A few random people asked: You have been mentioning the SPAC island shadowing a lot in the long-range forecasts…what the heck is it?
Adam Wright – Solspot Forecaster:
That is a pretty good question…and since we have been seeing a lot of storm activity crop up around New Zealand (with more on the way) it is pretty relevant too.
It is time for another installment of Armchair Forecasting 101. Where I give you random information about surf forecasting that will probably have zero impact on your ability to get waves but will make you a way more interesting conversationalist at parties.
In this post I will cover a term that you will probably see in a lot of my forecasts as we head into the spring, summer, and fall. This term is South Pacific Island Shadowing and is sometimes known as the Tahitian swell shadowing.
South Pacific Island Shadowing occurs for Southern California when we get SW swells that are coming in from a 205- to 220-degree swell angle. This shadowing process can greatly effect the size and consistency of a SW swell and is generally responsible for turning what should have been a great swell event into a mediocre (and sometimes very frustrating) one.
Swells generated in the South Pacific storm track that are approaching from these angles have to pass through a series of island chains on their path to SoCal. This is where the shadowing occurs.
You might ask “Hey I have been to a bunch of those islands…they are really small and far apart. How can they have such an impact on something as large and powerful as a swell?” Which would be a pretty good question.
In this case the answer is: It isn’t what you see above the surface that causes all of the problems but what is below.
A little Background info:
Swells are actually three-dimensional objects…but we spend a lot of time thinking about them in two-dimensions. Swell actually has a component of energy that extends “down” below the ocean surface. The longer the swell period the deeper this energy goes.
It is actually this “below the surface” energy that helps shape and facilitate the breaking waves that eventually hit our spots in SoCal. (I go over the basics of this in another post…give it a read when you can but in the meantime you will just have to trust me. Or you can read it right here.)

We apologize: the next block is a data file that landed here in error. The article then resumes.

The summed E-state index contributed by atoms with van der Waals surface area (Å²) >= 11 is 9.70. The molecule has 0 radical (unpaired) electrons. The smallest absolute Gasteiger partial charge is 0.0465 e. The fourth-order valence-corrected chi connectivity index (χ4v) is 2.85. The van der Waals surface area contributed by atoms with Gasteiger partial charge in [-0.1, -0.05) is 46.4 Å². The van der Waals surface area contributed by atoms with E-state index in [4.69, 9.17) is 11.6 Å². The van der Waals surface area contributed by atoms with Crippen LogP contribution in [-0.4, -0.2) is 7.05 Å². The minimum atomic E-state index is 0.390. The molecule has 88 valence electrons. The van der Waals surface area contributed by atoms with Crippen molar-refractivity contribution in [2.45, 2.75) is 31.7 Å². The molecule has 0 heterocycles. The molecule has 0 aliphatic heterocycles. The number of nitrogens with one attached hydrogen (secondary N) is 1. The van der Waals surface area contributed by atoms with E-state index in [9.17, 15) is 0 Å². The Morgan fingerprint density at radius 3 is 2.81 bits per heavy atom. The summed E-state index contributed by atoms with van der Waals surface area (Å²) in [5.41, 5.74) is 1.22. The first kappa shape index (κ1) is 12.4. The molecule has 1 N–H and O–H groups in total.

The thing to remember is that swells coming from the South Pacific end up having some very long swell periods (generally 16-17 seconds and longer), this is because they travel such long distances that much of the shorter swell period energy decays away leaving the more powerful long-period energy.
The Problem Occurs:
The problem occurs when this long-period energy moves through the island chains. Even though on the surface the islands are small they have a very well developed sea-mount supporting them…in fact there is, for all intents and purposes, an undersea mountain range underneath the island chains.
Long-period swells of around 18-seconds start feeling the sea-floor at about 850 feet…as they encounter the bottom they start to slow and change direction. If it was only a single obstruction this wouldn’t be a problem but there are hundred of overlapping islands spread over a couple thousand miles. It is sort of like sending the swell through a really messed up game of bumper pool.
The swell does eventually shuffle out of the other side of these islands but it is greatly diminished and has lost a lot of energy, both in size of the waves and the consistency of the sets.
What this means (or AKA why you should care):
Adam this is making my head hurt.
I know…it makes mine hurt too. I will sum it up for you.
If you see a big red blog on the swell model, but it is located in a position where the swell will pass through the South Pacific Island Shadow, then count on it being smaller and less consistent than if it had a clear shot.
Sometimes the swell models (like NOAA’s WavewatchIII) will “overcall” these swells, which in turn means that many of the surf forecast websites will overcall them too, (because their swell models are basically WavewatchIII with a different skin).
The trick is to not to get caught up in the hype…yeah there is a swell coming, but it is likely going to be smaller and less consistent than most people think. Personally in these cases I start thinking about my free time…and is it really worth battling a horde of people to get inconsistent sets or should I save my time for a really good swell where I can get plenty of waves. It is usually a pretty easy call for me to make.
Anyway I hope this helps…I put together a cool graphic that will help illustrate the process and it shows both the open and shadowed swell directions for Socal.Tags: Ocean Science 101, Solspot Q and A, South Pacific Island Shadowing